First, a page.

Toolshed: Szapucki explains K-heavy 2016

No. 8 Mets prospect struck out 86 batters in 52 innings over two levels

Thomas Szapucki was a fifth-round pick by the Mets in 2015 out of a Florida high school. (Gordon Donovan/MiLB.com)

By Sam Dykstra / MiLB.com | September 23, 2016 10:00 AM ET

Thomas Szapucki has been through this before. He went to the instructional league last fall after being taken by the Mets in the fifth round of the 2015 Draft out of a Florida high school, hoping to work on some mechanical tweaks to his left-handed delivery that he could carry into his first offseason.

But when he reported to New York's Spring Training facility in Port St. Lucie on Wednesday, it was clear Szapucki's second trip to instructs was going to be quite different for a few reasons, starting with the most obvious.

"Well, Tim Tebow is here," he laughed. "There are a lot more things in the locker room now, like more shampoos and bottles in the bathroom. There are more security guys opening doors for us all over the place. It's actually pretty nice."

But it's also different in that the 20-year-old left-hander is coming off one of the more dominant campaigns put together by a pitching prospect at the short-season levels. He has become one of the most prominent, legitimate prospects at this year's workouts.

Szapucki posted a 1.38 ERA and a 0.88 WHIP with 86 strikeouts and 20 walks over 52 innings this season between Rookie-level Kingsport and Class A Short Season Brooklyn. That ERA would have been lowest among all non-complex short-season hurlers had he enough innings to qualify. His rate of 14.9 strikeouts per nine innings ranked third among all Minor Leaguers with at least 50 innings; the only two to top him were the Dodgers' Grant Dayton (15.8) and the Astros' James Hoyt (15.2), both of whom are relievers.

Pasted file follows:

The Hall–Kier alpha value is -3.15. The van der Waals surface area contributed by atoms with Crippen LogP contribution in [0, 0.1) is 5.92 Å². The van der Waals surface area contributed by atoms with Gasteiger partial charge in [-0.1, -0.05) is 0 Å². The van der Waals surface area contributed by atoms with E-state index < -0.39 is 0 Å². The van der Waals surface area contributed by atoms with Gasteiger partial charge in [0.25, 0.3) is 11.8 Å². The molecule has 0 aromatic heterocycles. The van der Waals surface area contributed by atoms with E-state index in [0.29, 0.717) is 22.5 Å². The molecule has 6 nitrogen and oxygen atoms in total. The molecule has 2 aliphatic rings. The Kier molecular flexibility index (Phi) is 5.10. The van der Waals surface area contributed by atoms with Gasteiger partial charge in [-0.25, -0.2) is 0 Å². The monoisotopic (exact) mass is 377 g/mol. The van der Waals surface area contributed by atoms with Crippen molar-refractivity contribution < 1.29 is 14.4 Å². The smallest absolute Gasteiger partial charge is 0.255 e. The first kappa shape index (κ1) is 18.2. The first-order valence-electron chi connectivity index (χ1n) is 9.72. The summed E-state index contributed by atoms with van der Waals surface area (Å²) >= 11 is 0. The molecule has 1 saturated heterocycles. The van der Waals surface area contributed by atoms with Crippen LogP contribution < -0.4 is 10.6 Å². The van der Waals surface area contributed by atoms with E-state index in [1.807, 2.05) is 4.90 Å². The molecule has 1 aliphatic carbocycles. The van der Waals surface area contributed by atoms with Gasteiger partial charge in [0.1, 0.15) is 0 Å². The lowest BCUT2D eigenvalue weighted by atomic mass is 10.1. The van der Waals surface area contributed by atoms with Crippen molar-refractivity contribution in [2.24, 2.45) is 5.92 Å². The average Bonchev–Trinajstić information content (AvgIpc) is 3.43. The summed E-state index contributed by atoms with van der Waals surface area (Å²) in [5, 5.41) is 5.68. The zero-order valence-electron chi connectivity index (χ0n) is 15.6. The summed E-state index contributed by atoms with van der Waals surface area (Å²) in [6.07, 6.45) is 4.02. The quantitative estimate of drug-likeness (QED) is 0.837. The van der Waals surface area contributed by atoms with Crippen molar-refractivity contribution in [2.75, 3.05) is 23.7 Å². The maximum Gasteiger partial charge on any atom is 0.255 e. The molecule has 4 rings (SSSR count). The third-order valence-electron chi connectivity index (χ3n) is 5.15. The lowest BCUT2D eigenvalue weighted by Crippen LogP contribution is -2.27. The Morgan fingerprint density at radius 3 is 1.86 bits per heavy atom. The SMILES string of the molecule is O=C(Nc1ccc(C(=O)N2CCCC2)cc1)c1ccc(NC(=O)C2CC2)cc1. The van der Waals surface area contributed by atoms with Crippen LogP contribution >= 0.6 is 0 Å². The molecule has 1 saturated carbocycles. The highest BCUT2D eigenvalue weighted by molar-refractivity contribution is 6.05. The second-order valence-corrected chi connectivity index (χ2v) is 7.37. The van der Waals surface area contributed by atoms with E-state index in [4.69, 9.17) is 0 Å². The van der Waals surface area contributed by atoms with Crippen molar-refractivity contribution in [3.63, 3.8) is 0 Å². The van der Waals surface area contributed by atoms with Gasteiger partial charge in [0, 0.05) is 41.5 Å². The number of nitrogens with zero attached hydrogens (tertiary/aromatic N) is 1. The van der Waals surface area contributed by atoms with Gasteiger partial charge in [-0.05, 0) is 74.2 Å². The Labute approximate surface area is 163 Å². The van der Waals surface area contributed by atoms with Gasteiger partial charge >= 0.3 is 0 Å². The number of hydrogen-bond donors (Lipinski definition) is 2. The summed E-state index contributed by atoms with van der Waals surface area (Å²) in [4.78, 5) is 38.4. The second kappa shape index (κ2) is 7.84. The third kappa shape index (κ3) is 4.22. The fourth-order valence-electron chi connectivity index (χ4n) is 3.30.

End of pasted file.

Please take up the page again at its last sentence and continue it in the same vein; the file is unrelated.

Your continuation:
The Toms River, New Jersey, native struck out 13 over six innings in his 2016 debut with Kingsport on June 23 and hit double-digit K's in his final three starts, finishing with 10 or more strikeouts in five of his nine starts. His strikeout low for the season came June 29 when he fanned "only" six in 4 2/3 innings. There's a chance he could have padded those stats further if a stiff back hadn't knocked him out of action in mid-August.

Using work that he'd put in during the 2015 instructional league, Szapucki focused on the mechanics of his delivery, raising his arm slot to a three-quarters position. His fastball, considered a 60 on the 20-80 scouting scale by MLB.com, had the velocity to dominate the lower levels by sitting in the low-90's with the potential to reach the upper-90's when necessary. His curve, which sometimes has similar depth to a slider, also received a plus grade while his changeup grew more serviceable as the season progressed. Those three pitches were solid enough for Szapucki to be good against short-season hitters, but the southpaw credited a good number of those whiffs to his approach.

"The philosophy at these levels is to establish the fastball first and foremost," said the Mets' No. 8 prospect. "Work it in, work it out, get command of that. Once you're able to get ahead, that's when you execute breaking balls, and I thought I was able to get some good swings and misses off that. I was able to get a bunch of guys off-balance with the fastball, the changeup and the breaking ball, and once I got ahead, that was huge for that level."

It wasn't quite that easy -- Szapucki averaged 3.5 walks per nine innings -- but given the results in missing bats, it's worth asking whether the Mets did enough to challenge him in what could have been his first full season. But coming off a high-school workload, the lefty thought he pitched right where he needed to be to set a solid foundation going forward.